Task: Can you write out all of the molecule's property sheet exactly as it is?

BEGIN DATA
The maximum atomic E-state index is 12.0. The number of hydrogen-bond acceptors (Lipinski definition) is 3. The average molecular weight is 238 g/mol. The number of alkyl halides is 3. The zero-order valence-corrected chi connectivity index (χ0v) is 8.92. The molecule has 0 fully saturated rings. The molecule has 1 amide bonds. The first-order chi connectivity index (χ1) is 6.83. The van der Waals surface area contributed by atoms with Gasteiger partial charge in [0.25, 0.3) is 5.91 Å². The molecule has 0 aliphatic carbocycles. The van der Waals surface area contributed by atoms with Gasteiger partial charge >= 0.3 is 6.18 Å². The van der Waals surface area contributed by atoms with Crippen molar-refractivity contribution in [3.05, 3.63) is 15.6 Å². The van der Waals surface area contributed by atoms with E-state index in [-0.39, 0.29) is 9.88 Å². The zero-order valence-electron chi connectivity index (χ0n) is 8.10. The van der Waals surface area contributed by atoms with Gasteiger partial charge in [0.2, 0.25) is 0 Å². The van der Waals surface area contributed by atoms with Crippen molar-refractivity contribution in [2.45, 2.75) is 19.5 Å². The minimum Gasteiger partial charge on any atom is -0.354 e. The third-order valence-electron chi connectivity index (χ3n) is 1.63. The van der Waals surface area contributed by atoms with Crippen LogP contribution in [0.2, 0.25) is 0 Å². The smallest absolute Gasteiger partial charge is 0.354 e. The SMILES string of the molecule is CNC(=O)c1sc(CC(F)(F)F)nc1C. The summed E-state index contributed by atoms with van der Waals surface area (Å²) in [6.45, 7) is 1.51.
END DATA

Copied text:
The maximum atomic E-state index is 12.0. The number of hydrogen-bond acceptors (Lipinski definition) is 3. The average molecular weight is 238 g/mol. The number of alkyl halides is 3. The zero-order valence-corrected chi connectivity index (χ0v) is 8.92. The molecule has 0 fully saturated rings. The molecule has 1 amide bonds. The first-order chi connectivity index (χ1) is 6.83. The van der Waals surface area contributed by atoms with Gasteiger partial charge in [0.25, 0.3) is 5.91 Å². The molecule has 0 aliphatic carbocycles. The van der Waals surface area contributed by atoms with Gasteiger partial charge >= 0.3 is 6.18 Å². The van der Waals surface area contributed by atoms with Crippen molar-refractivity contribution in [3.05, 3.63) is 15.6 Å². The van der Waals surface area contributed by atoms with E-state index in [-0.39, 0.29) is 9.88 Å². The zero-order valence-electron chi connectivity index (χ0n) is 8.10. The van der Waals surface area contributed by atoms with Gasteiger partial charge in [0.2, 0.25) is 0 Å². The van der Waals surface area contributed by atoms with Crippen molar-refractivity contribution in [2.45, 2.75) is 19.5 Å². The minimum Gasteiger partial charge on any atom is -0.354 e. The third-order valence-electron chi connectivity index (χ3n) is 1.63. The van der Waals surface area contributed by atoms with Crippen LogP contribution in [0.2, 0.25) is 0 Å². The smallest absolute Gasteiger partial charge is 0.354 e. The SMILES string of the molecule is CNC(=O)c1sc(CC(F)(F)F)nc1C. The summed E-state index contributed by atoms with van der Waals surface area (Å²) in [6.45, 7) is 1.51.